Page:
Skip main navigation

£199.99 £139.99 for one year of Unlimited learning. Offer ends on 28 February 2023 at 23:59 (UTC). T&Cs apply

Find out more

The EEA two-pillar system

Watch Prof. Christa Tobler introduce the basics on the EEA system with regard to interpretation, supervision and dispute settlement.
Having discussed the dynamic nature of the EEA Agreement, we now turn to its interpretation, international supervision, and the settlement of disputes between the parties. In order to understand these issues, we have to explain some EEA institutions and procedures. I am fortunate to have with me today Dr Georges Baur. Dr Baur is a Liechtenstein national who works as a Deputy Secretary General at the EFTA Secretariat in Brussels. Dr Baur, an important starting point for our topic is the so-called two-pillar system of the EEA. Can you explain what this means?
It means that there are different, though in terms of their function, parallel institutions and procedures on the side of the EU Member States, on the one hand, and on the side of the EEA EFTA States on the other hand. For example, imagine that you are a Liechtenstein citizen working in a EU Member State. And you find out that you are paid less than your colleagues with the nationality of the host state. You complain about this discrimination in a court of your host state. Under certain conditions, the matter may go to the Court of Justice of the EU for a preliminary ruling.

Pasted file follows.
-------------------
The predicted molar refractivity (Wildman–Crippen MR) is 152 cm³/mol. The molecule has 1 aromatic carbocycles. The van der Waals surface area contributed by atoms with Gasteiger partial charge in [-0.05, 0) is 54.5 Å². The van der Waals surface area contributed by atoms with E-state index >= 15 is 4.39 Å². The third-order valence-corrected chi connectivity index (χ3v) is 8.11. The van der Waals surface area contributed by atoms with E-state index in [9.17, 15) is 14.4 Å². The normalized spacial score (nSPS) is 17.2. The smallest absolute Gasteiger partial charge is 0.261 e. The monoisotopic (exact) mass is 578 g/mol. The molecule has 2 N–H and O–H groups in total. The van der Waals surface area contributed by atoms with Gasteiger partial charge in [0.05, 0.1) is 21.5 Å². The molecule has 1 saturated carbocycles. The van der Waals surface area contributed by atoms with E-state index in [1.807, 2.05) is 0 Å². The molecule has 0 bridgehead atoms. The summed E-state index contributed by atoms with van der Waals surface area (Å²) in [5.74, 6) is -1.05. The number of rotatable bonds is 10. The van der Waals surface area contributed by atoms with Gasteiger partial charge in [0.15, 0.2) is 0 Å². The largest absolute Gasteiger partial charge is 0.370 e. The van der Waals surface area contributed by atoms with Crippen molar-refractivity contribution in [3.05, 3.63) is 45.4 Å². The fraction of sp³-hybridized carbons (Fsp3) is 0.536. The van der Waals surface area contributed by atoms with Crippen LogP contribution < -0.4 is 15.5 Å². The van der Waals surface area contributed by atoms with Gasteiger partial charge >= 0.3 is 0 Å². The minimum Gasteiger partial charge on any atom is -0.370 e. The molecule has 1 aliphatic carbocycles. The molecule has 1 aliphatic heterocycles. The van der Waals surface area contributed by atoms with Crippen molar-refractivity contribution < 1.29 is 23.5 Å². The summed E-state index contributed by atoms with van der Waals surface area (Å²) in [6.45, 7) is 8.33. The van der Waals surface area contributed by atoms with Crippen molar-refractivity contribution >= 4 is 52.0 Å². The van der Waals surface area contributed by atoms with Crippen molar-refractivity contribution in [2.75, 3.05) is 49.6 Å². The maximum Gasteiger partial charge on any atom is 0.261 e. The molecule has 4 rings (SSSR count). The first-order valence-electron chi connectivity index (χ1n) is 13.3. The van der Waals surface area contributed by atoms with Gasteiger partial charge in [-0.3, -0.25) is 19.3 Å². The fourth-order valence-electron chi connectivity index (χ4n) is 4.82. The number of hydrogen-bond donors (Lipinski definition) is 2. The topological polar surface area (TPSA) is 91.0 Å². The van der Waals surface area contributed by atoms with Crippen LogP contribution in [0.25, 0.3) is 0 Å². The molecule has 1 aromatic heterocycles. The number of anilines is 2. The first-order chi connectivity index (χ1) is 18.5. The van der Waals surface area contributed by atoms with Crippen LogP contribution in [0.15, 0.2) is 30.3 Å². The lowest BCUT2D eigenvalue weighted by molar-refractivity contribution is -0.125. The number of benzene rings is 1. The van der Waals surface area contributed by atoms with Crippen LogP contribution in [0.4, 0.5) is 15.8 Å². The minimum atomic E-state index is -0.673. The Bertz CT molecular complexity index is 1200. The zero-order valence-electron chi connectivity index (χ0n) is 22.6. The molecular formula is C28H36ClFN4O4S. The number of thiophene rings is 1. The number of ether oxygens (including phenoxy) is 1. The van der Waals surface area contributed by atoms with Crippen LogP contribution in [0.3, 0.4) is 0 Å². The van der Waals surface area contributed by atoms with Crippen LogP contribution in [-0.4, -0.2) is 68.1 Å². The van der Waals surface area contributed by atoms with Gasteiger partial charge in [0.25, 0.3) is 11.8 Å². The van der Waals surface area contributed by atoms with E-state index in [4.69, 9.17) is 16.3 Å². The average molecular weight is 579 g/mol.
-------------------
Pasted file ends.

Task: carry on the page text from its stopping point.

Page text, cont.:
That is a ruling intended to help the national court with the leading questions that need to be clarified in order to be able to solve the case. Now, imagine the same situation, but this time you’re a citizen of a EU Member State, and you work in Liechtenstein. You bring an action to a Liechtenstein court, which can turn to the EFTA Court for what is here called an advisory opinion. The EFTA Court was created especially for the EEA EFTA States for matters of EEA law arising in their territories. So we have different international courts for the same purpose. Is there also a two-pillar system for supervision? And what precisely is supervision?